Citizen preferences in the design of effective peace settlements
Professor Neophytos Loizides, Dr Edward Morgan-Jones, Dr Laura Sudulich and Professor Feargal Cochrane
How does the design of peace settlements secure citizen support? While there has been much research on peace
settlements and their effects, little comparative work incorporates the role of citizen preferences. Peace settlements
address multiple dimensions: For example, they may contain provisions on power sharing, territorial autonomy,
property rights, prisoner releases and third party security guarantees.
The compromises that these peace settlements entail are most often the product of elite rather than popular
involvement, in part, because of the difficulties of accurately identifying the tradeoffs the public might accept. Both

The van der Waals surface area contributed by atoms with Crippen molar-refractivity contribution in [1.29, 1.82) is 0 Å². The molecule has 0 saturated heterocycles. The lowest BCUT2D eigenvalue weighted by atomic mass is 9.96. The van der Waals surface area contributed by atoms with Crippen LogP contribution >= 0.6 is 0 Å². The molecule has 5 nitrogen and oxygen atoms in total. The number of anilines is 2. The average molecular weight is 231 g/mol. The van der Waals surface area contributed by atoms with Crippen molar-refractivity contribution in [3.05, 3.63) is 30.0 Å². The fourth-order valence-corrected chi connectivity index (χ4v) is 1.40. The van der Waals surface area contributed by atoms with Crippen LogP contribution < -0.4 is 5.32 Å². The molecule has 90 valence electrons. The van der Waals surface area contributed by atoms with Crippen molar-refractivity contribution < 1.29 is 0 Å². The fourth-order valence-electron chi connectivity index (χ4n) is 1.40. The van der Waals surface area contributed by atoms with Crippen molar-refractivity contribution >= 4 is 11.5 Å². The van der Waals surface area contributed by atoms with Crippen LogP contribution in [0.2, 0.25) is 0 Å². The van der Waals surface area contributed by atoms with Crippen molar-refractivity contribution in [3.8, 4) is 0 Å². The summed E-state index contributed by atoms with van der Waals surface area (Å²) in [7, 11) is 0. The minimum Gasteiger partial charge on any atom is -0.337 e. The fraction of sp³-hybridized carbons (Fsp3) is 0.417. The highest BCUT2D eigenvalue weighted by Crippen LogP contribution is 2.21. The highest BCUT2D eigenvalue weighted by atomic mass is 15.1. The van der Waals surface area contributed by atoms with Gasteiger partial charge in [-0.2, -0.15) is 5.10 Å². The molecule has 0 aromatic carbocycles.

referendums and existing survey methods are too crude to accurately capture public opinion. This is because they
cannot identify the dimensions of a peace settlement that are most important to citizens and the types of
compromises the public might support.
To address this problem this project will test ideas about the most effective way to design and maintain peace
settlements by conducting a series of innovative conjoint survey experiments in Northern Ireland and Cyprus. Data
generated by this project will help us identify which aspects of peace settlements are most important to citizens and
different groups of citizens and the tradeoffs citizens might accept to secure peace.
Our objectives are to use the results of these surveys to:
- Test the most effective means of designing peace settlements to secure citizen support;
- Give elite decision makers and citizens a reliable basis for understanding citizen peace settlement priorities in postconflict Cyprus and postconflict and postBrexit referendum Northern Ireland;
- Develop a transferable set of methods for assessing citizen opinion on peace settlements in postconflict settings.
Funding Body: US Institute of Peace
Amount awarded: $87,000 USDback to top